Morocco invests in exploration

Jun 01, 2014 12:00 AM

Inspired by enormous offshore discoveries in Ghana, Morocco has announced a record breaking $1bn exploration budget for 2014

The Moroccan government has recently announced that the country will drill 30 oil and gas wells in 2014 as part of plans to increase its modest oil and gas production levels. The announcement represents a sizeable increase in drilling activity for the North African nation.

“Since Moroccan independence in 1956, we have drilled only 300 wells. In 2014 alone we are planning 30 wells,” Abdelkader Amara, Energy and Mines minister, said in a recent interview.

Morocco has issued numerous exploration permits in since 2007 and is drafting legislation to streamline bureaucracy and encourage foreign investment.

“Morocco is a frontier area that currently has favourable fiscal terms and is open to foreign investment. The oil industry is looking to replicate the success of offshore projects in Ghana since 2007,” said Katherine Flynn, senior analyst at energy research firm IHS.

To facilitate sizable exploration projects in 2014, Morocco has invested heavily, according to Wafae Benhammou, new business and cooperation director of Moroccan NOC National Office of Hydrocarbons and Mines (ONHYM).

“The year 2014 should be an important time for exploration across Morocco, with wells being drilled both onshore and offshore and a record annual exploration budget exceeding $1 billion,” she said.

Morocco is currently ranked 98th in the world in terms of proven oil and gas reserves, with 0.7 billion barrels. However, many analysts believe that Morocco may have significantly higher unexplored oil reserves in its Atlantic offshore fields, hence the sizable exploration budget for 2014.

“The Gargaa prospect alone has a Pmean resource estimate of over 1 billion barrels,”
said Flynn.

Such significant reserves have tempted IOCs to bid for exploration permits in Morocco. BP is the most recent IOC to enter the country. The company is set to explore three offshore blocks with Kosmos Energy in the coming months.

“We hold three blocks in the offshore Agadir basin: Essaouira, Foum Assaka and Tarhazoute. Agadir is an underexplored basin with a variety of exploration plays, including our core geological theme in the late Cretaceous formation. In addition, it is a salt basin that provides significant hydrocarbon trapping opportunities,” said a spokesperson for Kosmos Energy.

Kosmos and BP are expected to commence drilling operations using the semi-submersible, Maersk Discoverer rig at the Gargaa prospect.

One of the biggest challenges facing IOCs in Morocco is the country’s territorial dispute with Western Sahara.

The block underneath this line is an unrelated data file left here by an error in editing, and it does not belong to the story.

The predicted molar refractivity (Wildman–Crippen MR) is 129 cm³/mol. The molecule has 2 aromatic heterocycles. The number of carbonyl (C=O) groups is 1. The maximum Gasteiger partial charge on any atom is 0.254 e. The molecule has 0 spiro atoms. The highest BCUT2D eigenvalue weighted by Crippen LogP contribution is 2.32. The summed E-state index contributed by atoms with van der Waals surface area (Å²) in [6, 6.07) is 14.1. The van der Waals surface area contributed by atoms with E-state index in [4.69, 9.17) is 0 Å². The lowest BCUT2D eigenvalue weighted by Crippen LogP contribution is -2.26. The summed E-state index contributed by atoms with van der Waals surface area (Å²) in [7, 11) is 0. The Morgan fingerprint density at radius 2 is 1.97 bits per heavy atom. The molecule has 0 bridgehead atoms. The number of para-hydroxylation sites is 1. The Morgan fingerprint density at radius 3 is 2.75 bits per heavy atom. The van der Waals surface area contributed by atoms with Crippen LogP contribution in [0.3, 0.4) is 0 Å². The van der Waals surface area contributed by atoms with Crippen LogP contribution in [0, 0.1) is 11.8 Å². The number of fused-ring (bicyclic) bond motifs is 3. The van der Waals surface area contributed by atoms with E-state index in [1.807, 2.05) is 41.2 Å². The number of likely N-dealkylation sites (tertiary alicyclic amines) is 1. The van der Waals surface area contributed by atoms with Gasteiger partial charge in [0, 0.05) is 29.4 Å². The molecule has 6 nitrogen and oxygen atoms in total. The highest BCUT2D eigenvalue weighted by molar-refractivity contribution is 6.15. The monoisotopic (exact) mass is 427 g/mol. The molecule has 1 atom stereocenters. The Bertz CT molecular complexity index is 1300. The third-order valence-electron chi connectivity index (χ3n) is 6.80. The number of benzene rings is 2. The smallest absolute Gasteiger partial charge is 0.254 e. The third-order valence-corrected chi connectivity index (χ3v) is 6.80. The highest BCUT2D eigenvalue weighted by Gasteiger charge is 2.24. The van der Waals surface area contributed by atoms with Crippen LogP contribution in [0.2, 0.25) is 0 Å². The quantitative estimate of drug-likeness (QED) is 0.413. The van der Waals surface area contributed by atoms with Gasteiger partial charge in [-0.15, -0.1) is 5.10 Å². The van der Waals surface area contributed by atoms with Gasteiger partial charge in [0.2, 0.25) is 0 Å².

“Companies with acreage in the disputed Western Sahara territory issued by the Moroccan government believe that they have the legal right to the acreage but it remains to be seen what happens after Kosmos drills its first wells in late 2014 with results due in early 2015. Kosmos’ well will be significant to see what happens with the conflicting acreage going forward,” said Flynn.

Morocco currently imports over 90% of its energy and any new discoveries would likely go towards satisfying domestic demand rather than being exported to other countries. That being said, a host of IOCs are now coming into Morocco to explore the countries oil prospects, including Chevron, Cairn Energy and BP.

IOCs are being drawn to Morocco by good financial incentives for exploring the Moroccan coast, as well as a stable political situation, according to a Cairn company spokesman.

“The fiscal terms for exploration in Morocco are favourable. Terms include state participation of 25% through the ONHYM, 5% royalties on gas and 10% royalties on oil,” a spokesman for Cairn Energy said.

This incentive is in stark contrast to the situation elsewhere in North Africa, most notably Egypt, where under-exploration caused by low price incentives has left the country crippled by gas shortages.

By investing in exploration and by offering substantial financial incentives to IOCs, Morocco is attempting to safe guard its own future, at least. In the case of a sizeable discovery of oil and gas reserves, Morocco could even look to increase its role as an exporter of oil and gas products. This would require a sizable investment however, said Flynn.

“There is currently very little infrastructure in place and it would require significant capital expenditure to get it up and running, primarily for domestic use but eventually for export purposes,” she said.

With European nations looking to reduce their dependency on Russian gas, Morocco could find itself ideally placed, if its own oil and gas discoveries should coincide with a rise in demand in Europe.

Facts:
- 300 offshore wells in Morocco
- 98th in the world in proven oil reserves
- $1 billion The amount Morocco will invest in exploration in 2014

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